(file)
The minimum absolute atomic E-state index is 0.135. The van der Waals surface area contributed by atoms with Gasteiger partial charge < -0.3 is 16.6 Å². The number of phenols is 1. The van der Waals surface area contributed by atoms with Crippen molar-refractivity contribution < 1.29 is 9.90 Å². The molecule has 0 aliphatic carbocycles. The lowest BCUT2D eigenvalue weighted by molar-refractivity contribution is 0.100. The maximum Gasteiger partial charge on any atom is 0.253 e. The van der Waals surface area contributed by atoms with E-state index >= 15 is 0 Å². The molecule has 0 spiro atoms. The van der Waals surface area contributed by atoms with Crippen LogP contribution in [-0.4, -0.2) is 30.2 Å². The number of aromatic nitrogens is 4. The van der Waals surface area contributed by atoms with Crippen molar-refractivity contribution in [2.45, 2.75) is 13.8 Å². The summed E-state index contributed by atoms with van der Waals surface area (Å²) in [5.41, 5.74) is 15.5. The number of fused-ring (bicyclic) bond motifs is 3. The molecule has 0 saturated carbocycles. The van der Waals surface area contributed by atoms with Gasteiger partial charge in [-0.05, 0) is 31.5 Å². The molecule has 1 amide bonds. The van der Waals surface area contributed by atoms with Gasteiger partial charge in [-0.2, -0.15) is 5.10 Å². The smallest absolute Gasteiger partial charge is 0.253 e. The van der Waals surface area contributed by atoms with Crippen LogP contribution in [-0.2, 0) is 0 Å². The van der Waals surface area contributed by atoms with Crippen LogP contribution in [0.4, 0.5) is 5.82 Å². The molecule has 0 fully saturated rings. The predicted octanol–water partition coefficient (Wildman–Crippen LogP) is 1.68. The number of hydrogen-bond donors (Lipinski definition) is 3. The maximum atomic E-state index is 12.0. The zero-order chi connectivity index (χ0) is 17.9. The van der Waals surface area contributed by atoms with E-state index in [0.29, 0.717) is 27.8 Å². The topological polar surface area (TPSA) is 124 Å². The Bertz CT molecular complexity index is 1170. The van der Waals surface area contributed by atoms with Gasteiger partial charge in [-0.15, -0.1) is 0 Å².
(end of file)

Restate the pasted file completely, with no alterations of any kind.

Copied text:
The minimum absolute atomic E-state index is 0.135. The van der Waals surface area contributed by atoms with Gasteiger partial charge < -0.3 is 16.6 Å². The number of phenols is 1. The van der Waals surface area contributed by atoms with Crippen molar-refractivity contribution < 1.29 is 9.90 Å². The molecule has 0 aliphatic carbocycles. The lowest BCUT2D eigenvalue weighted by molar-refractivity contribution is 0.100. The maximum Gasteiger partial charge on any atom is 0.253 e. The van der Waals surface area contributed by atoms with E-state index >= 15 is 0 Å². The molecule has 0 spiro atoms. The van der Waals surface area contributed by atoms with Crippen LogP contribution in [-0.4, -0.2) is 30.2 Å². The number of aromatic nitrogens is 4. The van der Waals surface area contributed by atoms with Crippen molar-refractivity contribution in [2.45, 2.75) is 13.8 Å². The summed E-state index contributed by atoms with van der Waals surface area (Å²) in [5.41, 5.74) is 15.5. The number of fused-ring (bicyclic) bond motifs is 3. The molecule has 0 saturated carbocycles. The van der Waals surface area contributed by atoms with Gasteiger partial charge in [-0.05, 0) is 31.5 Å². The molecule has 1 amide bonds. The van der Waals surface area contributed by atoms with Gasteiger partial charge in [-0.2, -0.15) is 5.10 Å². The smallest absolute Gasteiger partial charge is 0.253 e. The van der Waals surface area contributed by atoms with Crippen LogP contribution in [-0.2, 0) is 0 Å². The van der Waals surface area contributed by atoms with Crippen LogP contribution in [0.4, 0.5) is 5.82 Å². The molecule has 0 fully saturated rings. The predicted octanol–water partition coefficient (Wildman–Crippen LogP) is 1.68. The number of hydrogen-bond donors (Lipinski definition) is 3. The maximum atomic E-state index is 12.0. The zero-order chi connectivity index (χ0) is 17.9. The van der Waals surface area contributed by atoms with E-state index in [0.29, 0.717) is 27.8 Å². The topological polar surface area (TPSA) is 124 Å². The Bertz CT molecular complexity index is 1170. The van der Waals surface area contributed by atoms with Gasteiger partial charge in [-0.15, -0.1) is 0 Å².